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San Francisco will not change illegal immigration policy

This is a RUSH transcript from "The O'Reilly Factor," October 21, 2015. This copy may not be in its final form and may be updated.
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O'REILLY: Continuing now with our lead story, the city of San Francisco saying it will not change its policies that led to a seven-time illegal alien felon being released and eventually killing 32-year-ol Kate Steinle.

Joining us now from Livermore, California Kate's parents, Liz Sullivan and Jim Steinle.

Mr. Steinle, I begin with you. Your reaction to what's happened in San Francisco and Washington?

JIM STEINLE, FATHER OF KATE STEINLE: Surprised and disappointed mainly with our government. But we were back -- my son and I were back in Ohio a couple weeks ago and people would come up and ask us where is Kate's Law? Where is Kate's Law? And we kind of hum-hawed around it and talked about it but deep down when we was in Washington I didn't get the feeling any warm and fuzzy feeling that Kate's Law would hit -- would hit the senate or be passed.

So, when I heard about it again, kind of -- it's depressing and aggravating and we are a bit angry about it. But that's the government that we have now.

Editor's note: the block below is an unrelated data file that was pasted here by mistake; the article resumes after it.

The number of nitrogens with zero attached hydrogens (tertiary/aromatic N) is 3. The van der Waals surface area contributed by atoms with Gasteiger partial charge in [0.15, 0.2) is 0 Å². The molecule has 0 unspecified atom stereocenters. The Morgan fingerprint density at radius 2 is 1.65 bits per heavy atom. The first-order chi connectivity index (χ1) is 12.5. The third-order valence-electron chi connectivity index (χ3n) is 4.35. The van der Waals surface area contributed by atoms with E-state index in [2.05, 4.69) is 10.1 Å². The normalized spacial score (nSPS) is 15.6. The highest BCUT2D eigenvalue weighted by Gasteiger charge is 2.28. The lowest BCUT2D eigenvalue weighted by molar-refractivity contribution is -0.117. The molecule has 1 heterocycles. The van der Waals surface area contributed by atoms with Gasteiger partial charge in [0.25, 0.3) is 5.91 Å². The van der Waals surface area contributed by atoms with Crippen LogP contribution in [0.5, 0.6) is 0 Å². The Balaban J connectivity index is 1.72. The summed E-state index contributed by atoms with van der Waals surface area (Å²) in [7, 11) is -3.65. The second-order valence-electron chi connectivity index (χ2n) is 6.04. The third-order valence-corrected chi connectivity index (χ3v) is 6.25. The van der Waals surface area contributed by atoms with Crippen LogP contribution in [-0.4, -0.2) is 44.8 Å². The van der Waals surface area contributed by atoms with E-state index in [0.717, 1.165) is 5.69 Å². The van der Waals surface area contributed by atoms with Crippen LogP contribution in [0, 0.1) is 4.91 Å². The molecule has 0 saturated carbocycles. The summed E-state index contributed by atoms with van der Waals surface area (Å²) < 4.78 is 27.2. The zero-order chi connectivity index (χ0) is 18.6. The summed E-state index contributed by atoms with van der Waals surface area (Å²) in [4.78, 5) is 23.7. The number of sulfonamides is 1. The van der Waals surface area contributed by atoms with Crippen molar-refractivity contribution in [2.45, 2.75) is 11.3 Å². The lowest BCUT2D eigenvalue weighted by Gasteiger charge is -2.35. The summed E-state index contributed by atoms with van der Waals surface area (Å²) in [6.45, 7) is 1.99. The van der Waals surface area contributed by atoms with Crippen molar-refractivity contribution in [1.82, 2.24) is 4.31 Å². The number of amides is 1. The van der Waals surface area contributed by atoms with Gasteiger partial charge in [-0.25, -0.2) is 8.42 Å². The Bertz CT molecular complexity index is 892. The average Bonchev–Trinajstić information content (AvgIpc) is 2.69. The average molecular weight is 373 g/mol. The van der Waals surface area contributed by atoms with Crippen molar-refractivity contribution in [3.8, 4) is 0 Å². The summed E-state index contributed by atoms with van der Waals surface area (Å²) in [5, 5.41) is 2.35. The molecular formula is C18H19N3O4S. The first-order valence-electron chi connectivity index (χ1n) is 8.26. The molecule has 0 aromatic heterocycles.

O'REILLY: Don't give up. Don't give up. Most people are with you. And we will hold these politicians accountable.

Miss Sullivan, what's your reaction?

LIZ SULLIVAN, MOTHER OF KATE STEINLE: Well, it's very frustrating to see how Washington doesn't work. It's pretty consistent and it's frustrating and it's aggravating and something needs to change. It's just business as usual -- nothing.

O'REILLY: Yes. And in San Francisco, they are aggressively proud of their sanctuary city program which just makes me even more furious, but we will continue to stay on it.

Now, Mr. Steinle, you have -- your family has started the Kate's endowment fund. It's Challenged Athletes Foundation, ChallengeAthletes.org. What is that and why did you found it in Kate's name?

Well, the foundation has been around for 25 years. And Kate's best friend, traveling friend Nicole's family started that. But it was a passion of Kate's and so we did the endowment with funds sent to us throughout the United States of people that didn't know us from a load of coal, but empathized with us and sent money in to Go Fund Me and we closed that and if you have any funds to send to Challenged Athletes.

But it's a foundation that supplies prosthesis, medical help and care to people that's lost arms and legs and so forth. And the first endowment fund went to a pair of six-year-old girls with spina bifida and her endowment pays for wheelchair and medical care for those two. So, that's part of Kate's legacy.

O'REILLY: That's just excellent.

STEINLE: We're just sad.

O'REILLY: Right. And you guys have been magnificent.

SULLIVAN: It's for special wheelchairs for them to participate in sports.

O'REILLY: Right. Right. Well, we are glad we can get the word out. You guys have been magnificent as I said. You are using the power that you have and the recognition you have to help other people as your daughter would want. And we won't give up this fight. And we will check back in with you. And we are all praying that Kate's Law gets passed. Thank you.

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